Exodus 32 -34
There’s quite a bit here, so let’s dive in.
The Golden Calf
Here the people ask Aaron to fashion a God for them and he goes along with it. People could say God was a bit harsh for following the their divinely appointed religious leader, but there’s probably a lesson here. Our religious leaders are people, they mess up, a whole bunch. While Aaron was influenced by the crowd, he should have known better, and his response later (that the people are bent on evil) shows this. The people should also have known better, let’s go back to the Ten Commandments, in Exodus 20:2 God identifies himself as the one who “brought them out of the land of Egypt,” the same thing Aaron said about the calf. Perhaps someone should have pointed out that this calf wasn’t around back then. We later find the same thing happening in 2 Kings.
Each person is responsible for themselves, and responsible to others as well (more on this in Ezekiel). This is one of the reasons I leave the comments thread open (the other is that I like hearing from you, the reader). Don’t accept everything I say, if you disagree, say something, we can discuss it, perhaps we’re both wrong and we’ll arrive at a better conclusion. I’m by no means a religious leader, but the current president of the General Conference of the Adventist church also believes that we should hold our leaders (that’s him) to the highest level of Biblical truth. If we feel our leaders are getting t wrong, we should say something.
So much of dying
So 3000 people die because god instituted a civil war. There’s no real getting around this one, God ordered it. He then plagues them, but there is no reason to believe it was a deadly plague. So what about those 3000?
We don’t know much about who lived or who died, but we know that God wrath against the breaking of the first and second Commandments was swift and deadly. As Christians, we could say that was a different time and place, and we’d be half right. Since God commanded the response of killings in various ways to breaches of certain laws, we can assume a punishment of death, which is New Testament (cf Romans 6:23). The real difference is that in the Old Testament, where much of the culture was “a shadow of things to come,” the example was set. In the New Testament, we have that example, and although we won’t be administering the death sentence, it will ultimately be administered by God. The Old Testament was harsh in order to give all future humanity (including those living at the time) a chance to see that the Law isn’t negotiable.
Another issue with dead people is God apparently changing his mind. He wants to kill everybody, Moses pleads, so he doesn’t. God had made promises and prophecies for the benefit of the patriarchs, and Moses knew this, but he could still have said, “do them in, I’m with you.” Moses shows compassion on a people who hadn’t been all that nice to him, and he doesn’t follow God down a path he knows to be wrong. It is possible that this was a test of Moses’ resolve for God’s work, and a test of his position as the shepherd to the people.
Can people see God
Exodus 33:20 makes it clear that no one can see God, but we know about Abraham and Jacob seeing God, and Exodus 33:11 tells us that God spoke to Moses face to face.
Obviously there seems to be a problem. God can come in many forms (as a person, as for Abraham, as the “Angel of The Lord,” as a burning bush) and thus it is possible that it is only the form of God in all his blinding glory (as stated in 1 Timothy 6;16) that can’t be seen, and this is possibly what He was referring to in 33:20. So there quite probably isn’t a contradiction, or the author would probably have picked it up – having those verses so close together.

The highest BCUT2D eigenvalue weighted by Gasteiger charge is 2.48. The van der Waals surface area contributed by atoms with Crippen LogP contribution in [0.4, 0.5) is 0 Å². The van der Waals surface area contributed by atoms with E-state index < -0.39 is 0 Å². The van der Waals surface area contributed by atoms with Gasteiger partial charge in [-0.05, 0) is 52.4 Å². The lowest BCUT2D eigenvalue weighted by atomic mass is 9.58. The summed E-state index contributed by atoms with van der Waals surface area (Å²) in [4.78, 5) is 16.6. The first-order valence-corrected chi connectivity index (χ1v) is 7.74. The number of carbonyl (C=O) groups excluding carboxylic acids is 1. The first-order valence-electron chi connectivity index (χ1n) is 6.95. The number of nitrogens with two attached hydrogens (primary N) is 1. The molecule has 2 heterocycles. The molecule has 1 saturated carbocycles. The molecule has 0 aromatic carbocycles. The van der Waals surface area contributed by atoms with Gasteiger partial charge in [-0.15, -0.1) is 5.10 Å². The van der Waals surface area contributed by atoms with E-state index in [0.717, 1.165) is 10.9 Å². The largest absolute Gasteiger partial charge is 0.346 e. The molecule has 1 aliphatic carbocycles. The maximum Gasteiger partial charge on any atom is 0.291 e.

Those Ten Commandments
There are a couple of issues with the Ten Commandments. Firstly, who wrote them? Secondly, what are they?
According to 34:1, God said he’d write them, and according to 34:27,28 it would seem that Moses wrote them.
The second issue is related, so I’ll give it then attempt to answer both. Exodus 34:11-26 gives a list of rules, these are then followed by God commanding Moses to write them and the statement that the Ten Commandments were then written. So the question is, is that list in Exodus 20 the correct list, or are the Ten Commandments to be found in Exodus 34?
Well, the glaringly obvious thing (at least in the NKJV) is the capital letter on He in verse 28, but the KJV seems to have missed that interpretation. God commanded Moses to make tablets for Him to write on. He then gave Moses a list of rules to write down (like don’t boil a kid in it’s mother milk). Moses writes these rules down, and God writes the Ten Commandments from chapter 20 in on the Tablets. Thus the NKJV has the right idea in using the uppercase H. There seems to be no problem yet this issue seems to be somewhat ubiquitous on atheist sites.
Names and characters
God has many names in the Old Testament, and in Exodus 34:14 “His name is Jealous.” As we go through the Bible we will see more and more people whose names reflect their characters, and the importance the Hebrews put on this. When God says His name is Jealous, he’s likely emphasising His character trait that makes him intolerant of His glory being attributed to others. The incident with the golden calf likely prompted this method for stating his feeling for worship of idols and false gods.
What are your thoughts?
Please give the reading through the Bible page a look if you haven’t already, there are some background posts and the index to this reading plan. Share it with others who you think can benefit from Reading the Bible.